How fussy is a plant? A new measurement method developed by Alterra, part of Wageningen UR, gives the answer in a simple number.
Some plants are not so choosy; they grow pretty much everywhere. Take daisies or the grass growing between paving stones. Or dandelions, if you ignore the many dozens of micro-species. But a lot of plants are much fussier and are only to be found in certain niches in the environment. Wageningen UR researcher Albert Corporaal thought up a simple measurement for a plant's fussiness. Fussiness expressed as a number between zero and one hundred.
The concept this is based on is stenoecity, a term thought up by Corporaal himself. 'Steno means short or abbreviated and oekos refers to ecology. So the number is an abbreviated notation for the ecological fussiness. Ecological knowledge about a plant summarized in a number between zero and one hundred. The smaller the number, the fussier the plant.'
Measuring fussiness is not new as such, says Corporaal. Site managers talk of ecologically fussy species. These are mainly choosy species requiring protection and appearing on lists such as the well-known Red List. 'But I can't do sums with a Red List. My number is an alternative, a way of quantifying the ecological fussiness.'
The fussiness score incorporates the values of seven environmental variables for the sites where the plant grows in a simple and systematic manner. These are the soil's acidity, fertility, salt content, moisture content, soil texture (graininess), soil dynamics and the amount of daylight available. The final score is the plant's stenoecity, or fussiness.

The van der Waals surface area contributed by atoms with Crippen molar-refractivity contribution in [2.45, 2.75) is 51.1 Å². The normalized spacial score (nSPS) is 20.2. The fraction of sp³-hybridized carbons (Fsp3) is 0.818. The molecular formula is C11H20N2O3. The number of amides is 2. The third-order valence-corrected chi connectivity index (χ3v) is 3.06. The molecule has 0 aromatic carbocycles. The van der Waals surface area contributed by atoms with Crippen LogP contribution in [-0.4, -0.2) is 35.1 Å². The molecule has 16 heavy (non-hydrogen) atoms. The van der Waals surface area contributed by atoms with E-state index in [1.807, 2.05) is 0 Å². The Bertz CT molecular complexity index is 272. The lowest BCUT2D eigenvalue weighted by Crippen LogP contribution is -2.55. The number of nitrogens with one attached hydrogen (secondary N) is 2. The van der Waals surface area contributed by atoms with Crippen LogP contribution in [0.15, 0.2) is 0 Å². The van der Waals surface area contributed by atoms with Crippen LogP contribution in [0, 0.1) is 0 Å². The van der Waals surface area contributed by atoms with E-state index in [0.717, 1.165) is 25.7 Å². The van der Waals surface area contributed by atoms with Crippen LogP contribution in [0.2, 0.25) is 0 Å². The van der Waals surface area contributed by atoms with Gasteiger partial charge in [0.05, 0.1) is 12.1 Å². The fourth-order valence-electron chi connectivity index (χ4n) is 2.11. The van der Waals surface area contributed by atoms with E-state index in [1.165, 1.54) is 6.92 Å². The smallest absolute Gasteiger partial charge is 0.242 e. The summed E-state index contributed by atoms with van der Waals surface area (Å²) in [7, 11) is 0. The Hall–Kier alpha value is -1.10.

Corporaal has calculated the stenoecity for all 1,750 plants that grow wild in the Netherlands. This gives scores ranging from 17 (awlwort/slender bedstraw) to 77 (common chickweed/perennial rye grass). The vast majority of these species (more than 1,200) are reasonably to very fussy. These are species that are only found in a limited ecological range. A minority are not very fussy or not at all fussy and are found all over the place.
This new concept allows Corporaal to determine precisely when a plant risks extinction in the Netherlands, for example. That is the case if the stenoecity drops below 26.5. The effects of climate change on the plants (e.g. temperature or rainfall) can be calculated directly. The same is the case for conservation measures. The ecological significance of areas can be captured in a few numbers using stenoecity. These are some of the many possible applications.
Furthermore, stenoecity is not just applicable to plant life. Corporaal: 'The method can be used for all flora and fauna, including birds, butterflies and other creatures. What is more, this lets me compare these groups with each other. In fact, I can compare apples and oranges.' Dandelions are the great tits of the plant world: both lead the field in lack of fussiness. Or what about a Gross Domestic Ecological Product, analogous to the well-known concept of GDP? Corporaal says it's possible.
Corporaal has described his idea in detail together with colleagues at Alterra in a report for the Ministry of Agriculture. He is working on a scientific paper. These are the first steps towards general acceptance. 'The idea is that ultimately the figures should be a permanent component of the Dutch flora reports.'
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